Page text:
A Novel Way to be Cheered Up!

We collected all the paintings on Wednesday morning from the gallery – the walls of my flat are now happy again. I sold a few prints and a book, but the most surprising sale was a small nude I painted of my friend and fellow artist, Paula, a few years ago. It was bought by a little old lady. Chris, the gallery owner, told me that she said her husband had recently recovered from an operation in hospital, and she thought the nude painting would ‘cheer him up’. (Hope it doesn’t make his heart beat faster!)
By the way, although our local newspaper, the Henley Standard, only briefly reported the exhibition after it was all over, they did make a 2 minute video of the event. It can be seen on Youtube by clicking here (http://www.youtube.com/watch?v=AkO1mtv5Pgo)

Here’s another photograph taken at one of the private views - Chris, Joceline and me,.

It was a glorious spring morning last Friday as I drove down to Frome in Somerset to stay the night with Sharran and Mike North (of ‘Dragons den TV fame).The Hilliard Society of Miniaturists were holding their annual exhibition in Wells, and Sharran and Mike were joining me for dinner in the Town Hall. Once there we were surrounded by an extremely impressive collection of miniature paintings.

Early the following morning Sharran and Mike left to set up their ‘Olive Trail’ stall just outside the entrance to The Bishop’s Palace in Wells market place. I followed a couple of hours later – in pouring rain – and found a comfy spot in the lounge of the Crown Hotel while I waited for friends Fergus and Zelia to join me. They were the subject of my first ‘double’ miniature - see my blog earlier this year – and it was to be displayed at the exhibition.) After they arrived we had a coffee and then wandered around the market square before going in to the lunch in the Town Hall.

After lunch Paddy Davison – the Hilliard Society President – made a nice speech (very flattering to me) in which he remarked that Fergus and Zelia were “a lovely couple and your likeness of them reflects their beauty and their love for each other”.
Prizes were then given out and I was pleased to be awarded ‘The Presidents Choice’ prize. And as I’d won the ‘Bell Award’ for the Best Portrait last year I was given my replica at the same time.

Later in the afternoon I drove down to Bishopsteighton near Torquay in Devon to stay with Ian and Jane Stevens for a few days. (Ian being an old friend from my time in Singapore). Unlike last year where I became totally frustrated when stuck in a 5 hour traffic queue, this time I chose a tranquil country route to Bishopsteighton.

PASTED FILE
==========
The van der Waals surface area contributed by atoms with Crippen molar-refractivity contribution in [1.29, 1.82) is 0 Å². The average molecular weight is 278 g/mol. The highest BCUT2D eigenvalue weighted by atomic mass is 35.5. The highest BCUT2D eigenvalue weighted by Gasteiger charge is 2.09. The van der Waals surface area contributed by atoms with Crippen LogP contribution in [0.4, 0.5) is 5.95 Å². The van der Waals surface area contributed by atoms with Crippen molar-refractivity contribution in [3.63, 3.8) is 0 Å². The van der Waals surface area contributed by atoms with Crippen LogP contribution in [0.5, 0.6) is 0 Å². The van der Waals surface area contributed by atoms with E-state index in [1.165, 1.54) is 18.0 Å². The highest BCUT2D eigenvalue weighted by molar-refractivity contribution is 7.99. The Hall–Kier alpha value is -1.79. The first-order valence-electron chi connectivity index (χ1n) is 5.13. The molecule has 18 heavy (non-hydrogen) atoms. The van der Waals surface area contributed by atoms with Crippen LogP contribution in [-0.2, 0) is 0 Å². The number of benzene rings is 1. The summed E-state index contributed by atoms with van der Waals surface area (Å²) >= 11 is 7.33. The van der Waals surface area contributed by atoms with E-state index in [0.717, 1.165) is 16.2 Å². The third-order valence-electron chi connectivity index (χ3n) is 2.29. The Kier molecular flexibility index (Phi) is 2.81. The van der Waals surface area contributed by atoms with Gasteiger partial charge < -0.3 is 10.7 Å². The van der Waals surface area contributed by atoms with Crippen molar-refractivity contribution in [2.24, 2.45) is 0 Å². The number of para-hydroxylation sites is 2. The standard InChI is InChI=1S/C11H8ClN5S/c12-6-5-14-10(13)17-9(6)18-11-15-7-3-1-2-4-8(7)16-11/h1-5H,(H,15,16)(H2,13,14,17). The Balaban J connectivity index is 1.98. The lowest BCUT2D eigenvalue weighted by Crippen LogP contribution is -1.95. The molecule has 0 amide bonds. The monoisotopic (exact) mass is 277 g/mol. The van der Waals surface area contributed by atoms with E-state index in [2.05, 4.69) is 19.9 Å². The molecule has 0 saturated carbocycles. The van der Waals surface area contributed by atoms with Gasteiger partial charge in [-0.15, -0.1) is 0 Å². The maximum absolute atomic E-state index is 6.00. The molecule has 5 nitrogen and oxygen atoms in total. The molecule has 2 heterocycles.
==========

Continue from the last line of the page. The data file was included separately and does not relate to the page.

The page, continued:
When I got back home on Tuesday I had a call from Val telling me about my nephew Neil’s very lucky escape from drowning. Neil is a great fisherman – mainly salmon and trout. (This year he won the “Mundy Cup”, given in memory of his father by the John Lewis fishing club, located on the River Test at Leckford). Last Sunday at about one in the morning he, together with two friends, were night-fishing on the River Itchen. The river Itchen is tidal, and suddenly, with virtually no warning, the tide roared in, rising rapidly up to Neil’s chin. Although he was wearing chest-high waders they were soon filled with water, and being waterlogged he couldn’t move. Quickly handing his rod to one of his friends he asked him to pull him out of the river. Unfortunately the rod separated and Neil fell back under the water. With his heart beating rapidly, he said that his children’s and father’s images flashed before him. Realising that he was drowning, he frantically searched for the toggle on his lifejacket (luckily Stephanie, his wife, had reminded him to take it with him that evening) and almost gave up – but at last he located it and the jacket inflated, bringing him to the surface where his friends managed to haul him out of the water. What a very lucky escape!

Neil with his catch on a better day

It’s Friday evening now and my young friend and I have just returned from a trip down the river. There was just one little problem – a coot had built its nest on the bathing platform at the back of my boat and was sitting on seven eggs. Was I to become a murderer? Nevertheless we set off with the coot still sitting on her nest and made our way to Phyllis Court. Upon mooring the coot jumped off and swam towards the middle of the river, eyeing us disapprovingly. When we returned from a delightful dinner, al fresco, the eggs were still there on the nest, but the coot had gone. Unbelievably she had flown back to my landing stage because when we got home there she was waiting for us and the return of her family. So all’s well that ends well and we didn’t commit a heinous crime.